• monitor the employer covenant to identify and mitigate sponsor risk. Trustees should review and challenge financial forecasts, and stress test assumptions as a part of the monitoring process. They should also review the sponsor’s financial forecasts to see how it will meet future banking covenant tests, and review the timing of debt maturities so that key future financing risks can be monitored
  • seek appropriate advice. Professional advice can highlight options or problems that may not be clear and, by supporting good decision-making, “can help save money in the longer run”. In addition, taking advice before a sponsor shows signs of distress could help trustees to secure a positive outcome for the scheme before other stakeholders compete for value.

Recognise the warning signs

To be able to act early, trustees must be able to spot when their employer is showing signs of financial distress. Although specific warning signs may vary according to the nature of the sponsor’s business, TPR considers the following to be key:

  • cash flow constraints
  • credit downgrades
  • removal of trade credit insurance
  • disposal of profitable business units
  • loss of a key customer contract.

Distressed sponsor

Where trustees consider their sponsor’s covenant is deteriorating, TPR expects them to:

  • monitor the covenant more frequently and intensely. Trustees may also need to switch their focus from long-term forecasts to shorter-term financial information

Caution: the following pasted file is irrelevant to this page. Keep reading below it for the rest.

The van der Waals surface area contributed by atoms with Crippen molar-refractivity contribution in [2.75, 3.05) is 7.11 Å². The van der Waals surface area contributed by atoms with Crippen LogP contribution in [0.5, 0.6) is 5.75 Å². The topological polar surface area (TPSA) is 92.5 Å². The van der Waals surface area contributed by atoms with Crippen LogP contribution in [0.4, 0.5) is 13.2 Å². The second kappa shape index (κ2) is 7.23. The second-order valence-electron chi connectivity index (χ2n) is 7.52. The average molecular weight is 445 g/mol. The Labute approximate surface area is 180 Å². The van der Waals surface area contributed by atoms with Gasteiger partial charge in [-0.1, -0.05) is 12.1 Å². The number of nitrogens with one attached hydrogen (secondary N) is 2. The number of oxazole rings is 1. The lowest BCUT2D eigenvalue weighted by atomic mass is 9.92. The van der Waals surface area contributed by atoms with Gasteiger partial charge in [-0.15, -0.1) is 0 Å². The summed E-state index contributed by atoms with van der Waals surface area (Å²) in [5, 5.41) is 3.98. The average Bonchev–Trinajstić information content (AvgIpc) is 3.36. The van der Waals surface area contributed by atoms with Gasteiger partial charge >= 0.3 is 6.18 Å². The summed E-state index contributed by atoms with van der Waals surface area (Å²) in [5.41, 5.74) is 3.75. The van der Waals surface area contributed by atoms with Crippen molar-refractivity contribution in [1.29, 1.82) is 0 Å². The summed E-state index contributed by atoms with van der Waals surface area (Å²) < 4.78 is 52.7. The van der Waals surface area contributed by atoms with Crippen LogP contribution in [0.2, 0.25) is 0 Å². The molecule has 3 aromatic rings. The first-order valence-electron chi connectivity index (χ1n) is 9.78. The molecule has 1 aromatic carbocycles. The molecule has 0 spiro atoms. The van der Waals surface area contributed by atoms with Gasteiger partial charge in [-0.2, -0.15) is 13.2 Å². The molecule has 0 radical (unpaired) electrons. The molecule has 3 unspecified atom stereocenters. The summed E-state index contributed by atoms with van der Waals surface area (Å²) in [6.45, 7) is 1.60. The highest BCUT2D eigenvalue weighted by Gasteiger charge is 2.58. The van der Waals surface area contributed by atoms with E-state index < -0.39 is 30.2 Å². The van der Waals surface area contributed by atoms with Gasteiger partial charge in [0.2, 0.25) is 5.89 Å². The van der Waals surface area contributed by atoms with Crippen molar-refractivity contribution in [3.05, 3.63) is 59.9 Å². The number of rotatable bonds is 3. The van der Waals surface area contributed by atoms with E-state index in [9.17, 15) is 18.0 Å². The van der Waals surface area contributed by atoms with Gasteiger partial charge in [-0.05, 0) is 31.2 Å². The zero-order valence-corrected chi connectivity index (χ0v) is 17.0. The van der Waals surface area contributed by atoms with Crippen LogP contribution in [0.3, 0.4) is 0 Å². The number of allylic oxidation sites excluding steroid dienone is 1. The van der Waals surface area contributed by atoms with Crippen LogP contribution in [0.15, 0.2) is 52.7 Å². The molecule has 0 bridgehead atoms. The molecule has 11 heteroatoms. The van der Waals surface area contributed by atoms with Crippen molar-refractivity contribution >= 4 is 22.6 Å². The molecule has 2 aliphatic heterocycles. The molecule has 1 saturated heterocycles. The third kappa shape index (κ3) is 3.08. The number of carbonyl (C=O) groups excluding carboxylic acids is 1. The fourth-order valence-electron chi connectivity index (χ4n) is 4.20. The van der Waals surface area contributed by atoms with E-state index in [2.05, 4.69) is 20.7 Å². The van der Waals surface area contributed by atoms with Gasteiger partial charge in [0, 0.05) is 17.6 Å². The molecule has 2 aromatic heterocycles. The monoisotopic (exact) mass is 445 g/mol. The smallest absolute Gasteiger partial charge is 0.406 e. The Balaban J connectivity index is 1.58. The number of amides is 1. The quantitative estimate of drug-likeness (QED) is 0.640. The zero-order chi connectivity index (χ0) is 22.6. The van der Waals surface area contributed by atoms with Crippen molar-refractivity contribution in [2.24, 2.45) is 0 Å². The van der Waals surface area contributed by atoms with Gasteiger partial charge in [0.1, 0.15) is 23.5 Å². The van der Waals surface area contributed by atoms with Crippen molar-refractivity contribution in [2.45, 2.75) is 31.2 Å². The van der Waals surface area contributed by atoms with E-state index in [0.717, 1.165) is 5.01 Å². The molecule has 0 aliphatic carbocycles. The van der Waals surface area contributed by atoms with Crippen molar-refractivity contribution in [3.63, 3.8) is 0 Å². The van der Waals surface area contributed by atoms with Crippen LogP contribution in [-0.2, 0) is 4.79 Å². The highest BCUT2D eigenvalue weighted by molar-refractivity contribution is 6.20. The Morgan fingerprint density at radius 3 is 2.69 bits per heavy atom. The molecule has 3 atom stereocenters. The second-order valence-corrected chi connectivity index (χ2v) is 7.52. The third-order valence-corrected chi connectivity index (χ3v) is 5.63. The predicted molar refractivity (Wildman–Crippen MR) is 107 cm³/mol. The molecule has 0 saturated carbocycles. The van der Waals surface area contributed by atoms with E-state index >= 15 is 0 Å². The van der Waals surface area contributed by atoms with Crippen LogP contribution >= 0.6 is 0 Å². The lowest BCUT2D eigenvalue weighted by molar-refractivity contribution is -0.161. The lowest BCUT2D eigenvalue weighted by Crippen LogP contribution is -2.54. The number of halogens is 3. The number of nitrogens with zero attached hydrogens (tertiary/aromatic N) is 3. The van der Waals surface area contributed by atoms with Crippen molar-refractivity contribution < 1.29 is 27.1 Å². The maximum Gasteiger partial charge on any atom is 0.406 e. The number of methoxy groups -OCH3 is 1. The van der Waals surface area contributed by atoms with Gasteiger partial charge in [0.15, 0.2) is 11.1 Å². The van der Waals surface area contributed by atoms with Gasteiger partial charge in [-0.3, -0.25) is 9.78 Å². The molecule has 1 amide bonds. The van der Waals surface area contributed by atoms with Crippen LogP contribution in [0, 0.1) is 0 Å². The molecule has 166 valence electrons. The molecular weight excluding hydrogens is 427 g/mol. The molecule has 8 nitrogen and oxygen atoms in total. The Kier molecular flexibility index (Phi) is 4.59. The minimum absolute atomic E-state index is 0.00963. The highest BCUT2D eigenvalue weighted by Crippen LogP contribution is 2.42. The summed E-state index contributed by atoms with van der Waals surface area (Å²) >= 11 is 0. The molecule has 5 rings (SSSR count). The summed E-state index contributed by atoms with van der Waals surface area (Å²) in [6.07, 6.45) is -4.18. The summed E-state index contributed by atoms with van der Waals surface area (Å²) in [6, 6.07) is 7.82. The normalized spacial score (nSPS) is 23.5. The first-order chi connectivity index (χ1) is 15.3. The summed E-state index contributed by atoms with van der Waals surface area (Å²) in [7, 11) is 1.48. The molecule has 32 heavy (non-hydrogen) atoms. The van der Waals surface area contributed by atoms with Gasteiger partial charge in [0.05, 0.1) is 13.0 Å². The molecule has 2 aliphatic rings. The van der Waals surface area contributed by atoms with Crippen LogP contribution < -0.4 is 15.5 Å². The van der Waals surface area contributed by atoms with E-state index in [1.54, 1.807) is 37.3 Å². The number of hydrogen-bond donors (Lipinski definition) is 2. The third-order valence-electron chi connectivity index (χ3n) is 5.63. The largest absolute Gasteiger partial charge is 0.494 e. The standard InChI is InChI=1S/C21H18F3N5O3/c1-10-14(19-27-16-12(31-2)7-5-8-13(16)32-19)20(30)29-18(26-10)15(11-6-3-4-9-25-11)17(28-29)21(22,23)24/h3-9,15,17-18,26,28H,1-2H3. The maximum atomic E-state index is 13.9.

• perform a detailed review of the scheme’s position in distressed scenarios. This is likely to require specialist restructuring advice
  • review their investment strategy. Investment risk becomes more significant as many investments rely on a medium to long-term horizon to smooth out short-term volatility
  • understand the role of other stakeholder interests in distressed scenarios. Specialist advice should be taken when a sponsor has complex financing arrangements which involve multiple parties
  • consider how to manage member concerns and protect them against scams. If members are worried about the scheme’s sponsor, they could be more vulnerable.

Should the sponsor seek easements from the scheme, such as a deferral of deficit repair contributions, the trustees should take advice (see TPR’s Covid-19 guidance for DB trustees). In brief, trustees should be satisfied that the scheme is being treated fairly in comparison with other stakeholders and creditors, and should look to other forms of security to mitigate risk.

If a sponsor insolvency is looking likely, to make sure that all options to protect the scheme’s position have been explored, trustees are advised to take advice from restructuring specialists. Having familiarised themselves with its contingency planning guidance, they should also engage with the PPF to understand what practical steps will need to be taken to prepare the scheme for PPF assessment.


DB trustees should review their current systems and processes to ensure they address the issues raised in this latest guidance, and be prepared to take necessary action to protect their members. For further information, please speak to your usual Sackers contact.